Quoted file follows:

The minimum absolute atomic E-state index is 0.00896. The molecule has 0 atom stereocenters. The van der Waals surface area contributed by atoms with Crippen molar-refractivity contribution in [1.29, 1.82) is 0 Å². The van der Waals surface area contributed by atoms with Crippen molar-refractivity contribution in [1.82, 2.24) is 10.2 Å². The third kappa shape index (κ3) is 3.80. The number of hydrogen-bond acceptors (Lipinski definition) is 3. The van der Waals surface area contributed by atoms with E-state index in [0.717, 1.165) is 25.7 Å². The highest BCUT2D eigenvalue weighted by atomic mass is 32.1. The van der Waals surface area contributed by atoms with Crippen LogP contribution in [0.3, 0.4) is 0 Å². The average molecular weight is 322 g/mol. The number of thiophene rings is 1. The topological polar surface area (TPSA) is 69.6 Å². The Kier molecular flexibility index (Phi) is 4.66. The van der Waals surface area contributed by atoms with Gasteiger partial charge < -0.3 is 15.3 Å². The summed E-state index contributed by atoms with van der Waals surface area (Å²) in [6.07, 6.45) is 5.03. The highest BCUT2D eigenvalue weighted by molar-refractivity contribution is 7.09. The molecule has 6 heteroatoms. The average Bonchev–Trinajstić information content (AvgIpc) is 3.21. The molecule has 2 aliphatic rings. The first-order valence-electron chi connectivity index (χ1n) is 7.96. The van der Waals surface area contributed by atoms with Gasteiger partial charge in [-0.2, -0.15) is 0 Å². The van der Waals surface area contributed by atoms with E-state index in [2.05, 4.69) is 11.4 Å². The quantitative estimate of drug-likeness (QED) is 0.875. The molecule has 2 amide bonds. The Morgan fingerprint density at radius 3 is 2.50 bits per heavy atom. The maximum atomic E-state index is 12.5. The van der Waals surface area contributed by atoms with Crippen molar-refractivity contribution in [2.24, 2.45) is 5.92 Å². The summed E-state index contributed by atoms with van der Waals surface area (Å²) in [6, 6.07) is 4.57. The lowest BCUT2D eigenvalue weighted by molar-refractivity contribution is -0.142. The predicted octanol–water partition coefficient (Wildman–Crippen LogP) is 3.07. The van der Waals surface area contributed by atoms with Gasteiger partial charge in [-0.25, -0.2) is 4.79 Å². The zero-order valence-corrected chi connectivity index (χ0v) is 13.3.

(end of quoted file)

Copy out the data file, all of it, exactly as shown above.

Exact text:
The minimum absolute atomic E-state index is 0.00896. The molecule has 0 atom stereocenters. The van der Waals surface area contributed by atoms with Crippen molar-refractivity contribution in [1.29, 1.82) is 0 Å². The van der Waals surface area contributed by atoms with Crippen molar-refractivity contribution in [1.82, 2.24) is 10.2 Å². The third kappa shape index (κ3) is 3.80. The number of hydrogen-bond acceptors (Lipinski definition) is 3. The van der Waals surface area contributed by atoms with E-state index in [0.717, 1.165) is 25.7 Å². The highest BCUT2D eigenvalue weighted by atomic mass is 32.1. The van der Waals surface area contributed by atoms with Crippen LogP contribution in [0.3, 0.4) is 0 Å². The average molecular weight is 322 g/mol. The number of thiophene rings is 1. The topological polar surface area (TPSA) is 69.6 Å². The Kier molecular flexibility index (Phi) is 4.66. The van der Waals surface area contributed by atoms with Gasteiger partial charge < -0.3 is 15.3 Å². The summed E-state index contributed by atoms with van der Waals surface area (Å²) in [6.07, 6.45) is 5.03. The highest BCUT2D eigenvalue weighted by molar-refractivity contribution is 7.09. The molecule has 6 heteroatoms. The average Bonchev–Trinajstić information content (AvgIpc) is 3.21. The molecule has 2 aliphatic rings. The first-order valence-electron chi connectivity index (χ1n) is 7.96. The van der Waals surface area contributed by atoms with Gasteiger partial charge in [-0.2, -0.15) is 0 Å². The van der Waals surface area contributed by atoms with E-state index in [2.05, 4.69) is 11.4 Å². The quantitative estimate of drug-likeness (QED) is 0.875. The molecule has 2 amide bonds. The Morgan fingerprint density at radius 3 is 2.50 bits per heavy atom. The maximum atomic E-state index is 12.5. The van der Waals surface area contributed by atoms with Crippen molar-refractivity contribution in [2.24, 2.45) is 5.92 Å². The summed E-state index contributed by atoms with van der Waals surface area (Å²) in [6, 6.07) is 4.57. The lowest BCUT2D eigenvalue weighted by molar-refractivity contribution is -0.142. The predicted octanol–water partition coefficient (Wildman–Crippen LogP) is 3.07. The van der Waals surface area contributed by atoms with Gasteiger partial charge in [-0.25, -0.2) is 4.79 Å². The zero-order valence-corrected chi connectivity index (χ0v) is 13.3.